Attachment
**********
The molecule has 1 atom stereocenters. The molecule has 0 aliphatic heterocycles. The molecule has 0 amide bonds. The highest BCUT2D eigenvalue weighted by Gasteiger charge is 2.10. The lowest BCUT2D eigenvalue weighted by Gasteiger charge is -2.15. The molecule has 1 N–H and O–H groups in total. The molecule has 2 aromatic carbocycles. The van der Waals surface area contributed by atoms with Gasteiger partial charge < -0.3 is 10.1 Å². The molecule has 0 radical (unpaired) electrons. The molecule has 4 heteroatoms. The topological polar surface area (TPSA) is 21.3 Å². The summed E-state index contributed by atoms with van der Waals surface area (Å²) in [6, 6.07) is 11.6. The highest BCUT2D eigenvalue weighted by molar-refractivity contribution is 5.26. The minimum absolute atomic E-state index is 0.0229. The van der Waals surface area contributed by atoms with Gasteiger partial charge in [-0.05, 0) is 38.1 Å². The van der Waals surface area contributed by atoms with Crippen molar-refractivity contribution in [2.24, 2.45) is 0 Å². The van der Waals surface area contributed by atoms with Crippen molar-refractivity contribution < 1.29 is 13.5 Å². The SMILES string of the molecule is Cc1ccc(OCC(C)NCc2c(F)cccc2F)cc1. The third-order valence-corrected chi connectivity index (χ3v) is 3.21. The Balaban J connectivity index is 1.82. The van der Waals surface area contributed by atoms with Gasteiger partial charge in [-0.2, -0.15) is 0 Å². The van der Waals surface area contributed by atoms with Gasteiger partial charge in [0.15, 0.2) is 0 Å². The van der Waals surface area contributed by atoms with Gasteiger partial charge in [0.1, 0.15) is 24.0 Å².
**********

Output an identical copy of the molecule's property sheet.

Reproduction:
The molecule has 1 atom stereocenters. The molecule has 0 aliphatic heterocycles. The molecule has 0 amide bonds. The highest BCUT2D eigenvalue weighted by Gasteiger charge is 2.10. The lowest BCUT2D eigenvalue weighted by Gasteiger charge is -2.15. The molecule has 1 N–H and O–H groups in total. The molecule has 2 aromatic carbocycles. The van der Waals surface area contributed by atoms with Gasteiger partial charge < -0.3 is 10.1 Å². The molecule has 0 radical (unpaired) electrons. The molecule has 4 heteroatoms. The topological polar surface area (TPSA) is 21.3 Å². The summed E-state index contributed by atoms with van der Waals surface area (Å²) in [6, 6.07) is 11.6. The highest BCUT2D eigenvalue weighted by molar-refractivity contribution is 5.26. The minimum absolute atomic E-state index is 0.0229. The van der Waals surface area contributed by atoms with Gasteiger partial charge in [-0.05, 0) is 38.1 Å². The van der Waals surface area contributed by atoms with Crippen molar-refractivity contribution in [2.24, 2.45) is 0 Å². The van der Waals surface area contributed by atoms with Crippen molar-refractivity contribution < 1.29 is 13.5 Å². The SMILES string of the molecule is Cc1ccc(OCC(C)NCc2c(F)cccc2F)cc1. The third-order valence-corrected chi connectivity index (χ3v) is 3.21. The Balaban J connectivity index is 1.82. The van der Waals surface area contributed by atoms with Gasteiger partial charge in [-0.2, -0.15) is 0 Å². The van der Waals surface area contributed by atoms with Gasteiger partial charge in [0.15, 0.2) is 0 Å². The van der Waals surface area contributed by atoms with Gasteiger partial charge in [0.1, 0.15) is 24.0 Å².